examples show only the low-order eight bits of the binary pattern; the
rest are all zero.)

(lsh 5 1) => 10 ;; Decimal 5 becomes decimal 10. 00000101 => 00001010 (lsh 7 1) => 14 ;; Decimal 7 becomes decimal 14. 00000111 => 00001110

As the examples illustrate, shifting the pattern of bits one place to the left produces a number that is twice the value of the previous number.

Note, however that functions do not check for overflow, and a returned value may be negative (and in any case, no more than a 24 bit value) when an integer is sufficiently left shifted.

For example, left shifting 8,388,607 produces -2:

(lsh 8388607 1) ; left shift => -2

In binary, in the 24 bit implementation, the numbers looks like this:

;; Decimal 8,388,607 0111 1111 1111 1111 1111 1111

which becomes the following when left shifted:

;; Decimal -2 1111 1111 1111 1111 1111 1110

Shifting the pattern of bits two places to the left produces results like this (with 8-bit binary numbers):

(lsh 3 2) => 12 ;; Decimal 3 becomes decimal 12. 00000011 => 00001100

On the other hand, shifting the pattern of bits one place to the right looks like this:

(lsh 6 -1) => 3 ;; Decimal 6 becomes decimal 3. 00000110 => 00000011 (lsh 5 -1) => 2 ;; Decimal 5 becomes decimal 2. 00000101 => 00000010

As the example illustrates, shifting the pattern of bits one place to the right divides the value of the binary number by two, rounding downward.

`ash`

(arithmetic shift) shifts the bits in `integer1`
to the left `count` places, or to the right if `count`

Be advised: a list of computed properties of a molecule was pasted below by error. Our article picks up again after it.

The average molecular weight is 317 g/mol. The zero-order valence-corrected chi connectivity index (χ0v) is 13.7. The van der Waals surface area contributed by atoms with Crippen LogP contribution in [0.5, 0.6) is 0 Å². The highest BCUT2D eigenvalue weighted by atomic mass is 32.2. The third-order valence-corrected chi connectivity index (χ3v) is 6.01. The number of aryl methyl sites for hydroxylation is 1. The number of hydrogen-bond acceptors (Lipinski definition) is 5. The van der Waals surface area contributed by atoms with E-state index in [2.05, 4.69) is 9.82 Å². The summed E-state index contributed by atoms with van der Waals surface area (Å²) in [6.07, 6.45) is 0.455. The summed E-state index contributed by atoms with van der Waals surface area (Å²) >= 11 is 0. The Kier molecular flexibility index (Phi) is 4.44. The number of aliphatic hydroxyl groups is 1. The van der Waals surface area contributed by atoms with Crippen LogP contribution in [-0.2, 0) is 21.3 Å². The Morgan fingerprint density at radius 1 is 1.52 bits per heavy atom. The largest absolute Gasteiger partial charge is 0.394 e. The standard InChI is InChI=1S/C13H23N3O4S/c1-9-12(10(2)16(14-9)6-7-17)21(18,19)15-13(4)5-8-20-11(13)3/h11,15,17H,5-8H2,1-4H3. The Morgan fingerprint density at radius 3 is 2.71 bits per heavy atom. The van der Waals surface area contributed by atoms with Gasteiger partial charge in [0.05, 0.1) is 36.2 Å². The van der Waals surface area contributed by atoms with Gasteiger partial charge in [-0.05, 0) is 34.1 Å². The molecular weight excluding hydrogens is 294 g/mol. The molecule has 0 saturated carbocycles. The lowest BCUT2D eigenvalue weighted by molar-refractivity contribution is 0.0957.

is negative.

`ash`

gives the same results as `lsh`

except when
`integer1` and `count` are both negative. In that case,
`ash`

puts a one in the leftmost position, while `lsh`

puts
a zero in the leftmost position.

Thus, with `ash`

, shifting the pattern of bits one place to the right
looks like this:

(ash -6 -1) => -3 ;; Decimal -6 ;; becomes decimal -3. 1111 1111 1111 1111 1111 1010 => 1111 1111 1111 1111 1111 1101

In contrast, shifting the pattern of bits one place to the right with
`lsh`

looks like this:

(lsh -6 -1) => 8388605 ;; Decimal -6 ;; becomes decimal 8,388,605. 1111 1111 1111 1111 1111 1010 => 0111 1111 1111 1111 1111 1101

In this case, the 1 in the leftmost position is shifted one place to the right, and a zero is shifted into the leftmost position.

Here are other examples:

; 24-bit binary values (lsh 5 2) ; 5 = 0000 0000 0000 0000 0000 0101 => 20 ; 20 = 0000 0000 0000 0000 0001 0100 (ash 5 2) => 20 (lsh -5 2) ; -5 = 1111 1111 1111 1111 1111 1011 => -20 ; -20 = 1111 1111 1111 1111 1110 1100 (ash -5 2) => -20 (lsh 5 -2) ; 5 = 0000 0000 0000 0000 0000 0101 => 1 ; 1 = 0000 0000 0000 0000 0000 0001 (ash 5 -2) => 1 (lsh -5 -2) ; -5 = 1111 1111 1111 1111 1111 1011 => 4194302 ; 0011 1111 1111 1111 1111 1110 (ash -5 -2) ; -5 = 1111 1111 1111 1111 1111 1011 => -2 ; -2 = 1111 1111 1111 1111 1111 1110